Numbers were plentiful, success was running rampant in every sport and the Pine River-Backus Tigers were enjoying postseason success at a rate unfamiliar to a small town.
Just two years ago the Tigers' football team won its third straight North Star Conference title, the volleyball team advanced to the Section 7, Class 2A finals, the boys' basketball team advanced to the state tournament and the girls' basketball team made the Section 7, Class 2A finals.
All sports except football entered the more competitive Mid-State Conference this year from the Park Region Conference and expectations were at a high level.
But decreasing student-body numbers, plus low participation rates, have plunged the Tigers into the depths of the conference and section standings.
"We happened to have a couple of classes with low participation numbers," said PR-B superintendent James Madsen. "We had pretty good numbers in our senior class but our junior and sophomore classes were down in numbers.
"Our overall student population dropped from 1,500 and 1,600 to 1,100 this year and our projected student enrollment is under 1,000 for K-12."
Adding to the downward spiral is the resignation of head boys' basketball coach Bob Nelson and his assistant coach, Randy Schwegel. The loss brings less stability to a once-promising athletic department.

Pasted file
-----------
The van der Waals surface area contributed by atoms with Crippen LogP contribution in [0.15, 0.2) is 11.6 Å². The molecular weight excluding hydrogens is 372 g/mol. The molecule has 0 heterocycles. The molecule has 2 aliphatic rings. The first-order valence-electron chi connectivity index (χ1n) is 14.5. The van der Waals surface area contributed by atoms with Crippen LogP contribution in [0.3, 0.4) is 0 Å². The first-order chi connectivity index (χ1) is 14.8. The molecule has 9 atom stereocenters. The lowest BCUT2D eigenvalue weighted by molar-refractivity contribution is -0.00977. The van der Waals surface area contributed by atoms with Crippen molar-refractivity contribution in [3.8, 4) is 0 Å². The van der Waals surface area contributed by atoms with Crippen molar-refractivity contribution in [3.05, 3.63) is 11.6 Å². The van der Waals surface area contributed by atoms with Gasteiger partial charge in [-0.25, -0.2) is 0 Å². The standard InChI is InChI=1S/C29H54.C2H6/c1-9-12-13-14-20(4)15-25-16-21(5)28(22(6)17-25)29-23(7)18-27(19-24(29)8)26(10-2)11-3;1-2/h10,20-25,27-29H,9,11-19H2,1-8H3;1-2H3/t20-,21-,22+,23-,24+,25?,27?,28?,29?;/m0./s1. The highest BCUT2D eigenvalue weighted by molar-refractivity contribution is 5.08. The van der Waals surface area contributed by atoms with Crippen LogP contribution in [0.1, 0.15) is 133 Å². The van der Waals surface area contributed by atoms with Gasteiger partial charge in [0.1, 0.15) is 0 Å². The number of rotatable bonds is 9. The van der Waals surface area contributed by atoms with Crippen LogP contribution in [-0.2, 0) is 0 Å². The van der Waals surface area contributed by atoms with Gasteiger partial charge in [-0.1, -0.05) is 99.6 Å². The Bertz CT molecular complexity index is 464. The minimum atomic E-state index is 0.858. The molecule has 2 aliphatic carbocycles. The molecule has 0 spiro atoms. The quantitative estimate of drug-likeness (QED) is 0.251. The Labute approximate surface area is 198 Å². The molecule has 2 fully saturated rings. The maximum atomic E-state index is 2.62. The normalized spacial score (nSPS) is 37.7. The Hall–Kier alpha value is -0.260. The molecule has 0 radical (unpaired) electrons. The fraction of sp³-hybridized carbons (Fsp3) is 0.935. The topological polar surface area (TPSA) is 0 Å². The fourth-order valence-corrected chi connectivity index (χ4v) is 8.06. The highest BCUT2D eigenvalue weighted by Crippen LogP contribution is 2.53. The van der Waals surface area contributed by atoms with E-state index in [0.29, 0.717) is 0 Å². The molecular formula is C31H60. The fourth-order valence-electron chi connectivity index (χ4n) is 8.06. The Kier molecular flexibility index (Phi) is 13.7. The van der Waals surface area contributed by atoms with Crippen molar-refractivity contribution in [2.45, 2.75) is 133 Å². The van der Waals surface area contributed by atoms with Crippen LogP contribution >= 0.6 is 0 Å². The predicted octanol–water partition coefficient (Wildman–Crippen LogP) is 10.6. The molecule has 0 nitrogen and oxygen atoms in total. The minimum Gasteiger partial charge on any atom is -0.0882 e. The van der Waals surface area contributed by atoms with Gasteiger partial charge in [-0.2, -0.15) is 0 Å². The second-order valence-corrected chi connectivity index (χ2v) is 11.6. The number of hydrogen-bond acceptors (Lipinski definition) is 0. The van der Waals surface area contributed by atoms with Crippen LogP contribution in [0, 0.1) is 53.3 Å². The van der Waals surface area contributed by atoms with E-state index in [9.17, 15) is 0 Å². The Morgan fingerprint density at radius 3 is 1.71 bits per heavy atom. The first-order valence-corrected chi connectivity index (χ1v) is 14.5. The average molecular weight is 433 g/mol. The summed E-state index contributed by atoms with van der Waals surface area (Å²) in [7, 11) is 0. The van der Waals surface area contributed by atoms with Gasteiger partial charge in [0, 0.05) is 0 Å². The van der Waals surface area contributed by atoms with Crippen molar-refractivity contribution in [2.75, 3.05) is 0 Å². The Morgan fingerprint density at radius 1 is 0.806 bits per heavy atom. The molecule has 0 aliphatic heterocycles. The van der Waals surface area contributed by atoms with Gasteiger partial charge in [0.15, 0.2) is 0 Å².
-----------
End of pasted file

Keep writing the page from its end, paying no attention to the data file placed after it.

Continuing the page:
Also leaving are Patrick Deegan (athletic director, head girls' basketball coach and head boys' and girls' track and field coach) and Mike Thyen (head baseball coach). Both teacher's contracts were not renewed due to budget cuts. The wrestling team, which pairs with Pequot Lakes, also does not have a coach for next season.
As of April 21, of the 11 sports offered at PR-B, only six have coaches for next year.
The PR-B School District will continue to offer the same number of sports, but the number of assistant coaches will fall as its budget tightens.
The lack of numbers has pushed the football program down to Class 2A.
But what's more alarming to PR-B coaches than the low student population is the low participation rate.
"Boys' and girls' track is down, both basketballs are down and even football was a little down as far as numbers are concerned," said Deegan. "I don't know the future of the programs. I know the future as far as the kids and talent is concerned is pretty good.
"Our junior high numbers were pretty good."
Every school has dips in student enrollment but, according to Schwegel, Cass County's death rate is exceeding its birth rate. "We're just not having any babies," said Schwegel.
According to the 2000 census, the percentage of 5-year-olds and younger living in Cass County was 5.1 percent. The state average is 6.7 percent. The percentage of ages 18 and under in Cass was 25 percent compared to 26.2 percent statewide. The number of 65-year-olds and older in Cass was 18 percent compared to the state average of 12.1 percent.
"People are coming here to retire on their lake home, not to start families," said Schwegel.
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